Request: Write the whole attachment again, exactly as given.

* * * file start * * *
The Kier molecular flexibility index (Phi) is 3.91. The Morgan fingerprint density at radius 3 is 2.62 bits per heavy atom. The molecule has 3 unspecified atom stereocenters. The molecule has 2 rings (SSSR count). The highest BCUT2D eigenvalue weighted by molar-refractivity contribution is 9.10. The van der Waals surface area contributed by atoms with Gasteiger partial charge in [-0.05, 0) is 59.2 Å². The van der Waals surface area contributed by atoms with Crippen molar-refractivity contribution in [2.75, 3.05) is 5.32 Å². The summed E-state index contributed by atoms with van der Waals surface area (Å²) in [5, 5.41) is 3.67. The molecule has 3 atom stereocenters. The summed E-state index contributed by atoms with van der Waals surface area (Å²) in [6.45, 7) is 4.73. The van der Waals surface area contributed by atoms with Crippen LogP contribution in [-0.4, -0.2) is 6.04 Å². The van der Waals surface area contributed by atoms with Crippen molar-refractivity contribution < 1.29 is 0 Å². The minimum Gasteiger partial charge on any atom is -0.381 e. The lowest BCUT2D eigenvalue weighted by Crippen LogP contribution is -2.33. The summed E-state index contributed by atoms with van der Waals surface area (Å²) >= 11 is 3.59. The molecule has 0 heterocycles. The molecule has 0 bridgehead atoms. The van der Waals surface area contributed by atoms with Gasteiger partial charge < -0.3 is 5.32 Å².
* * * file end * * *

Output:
The Kier molecular flexibility index (Phi) is 3.91. The Morgan fingerprint density at radius 3 is 2.62 bits per heavy atom. The molecule has 3 unspecified atom stereocenters. The molecule has 2 rings (SSSR count). The highest BCUT2D eigenvalue weighted by molar-refractivity contribution is 9.10. The van der Waals surface area contributed by atoms with Gasteiger partial charge in [-0.05, 0) is 59.2 Å². The van der Waals surface area contributed by atoms with Crippen molar-refractivity contribution in [2.75, 3.05) is 5.32 Å². The summed E-state index contributed by atoms with van der Waals surface area (Å²) in [5, 5.41) is 3.67. The molecule has 3 atom stereocenters. The summed E-state index contributed by atoms with van der Waals surface area (Å²) in [6.45, 7) is 4.73. The van der Waals surface area contributed by atoms with Crippen LogP contribution in [-0.4, -0.2) is 6.04 Å². The van der Waals surface area contributed by atoms with Crippen molar-refractivity contribution < 1.29 is 0 Å². The minimum Gasteiger partial charge on any atom is -0.381 e. The lowest BCUT2D eigenvalue weighted by Crippen LogP contribution is -2.33. The summed E-state index contributed by atoms with van der Waals surface area (Å²) >= 11 is 3.59. The molecule has 0 heterocycles. The molecule has 0 bridgehead atoms. The van der Waals surface area contributed by atoms with Gasteiger partial charge < -0.3 is 5.32 Å².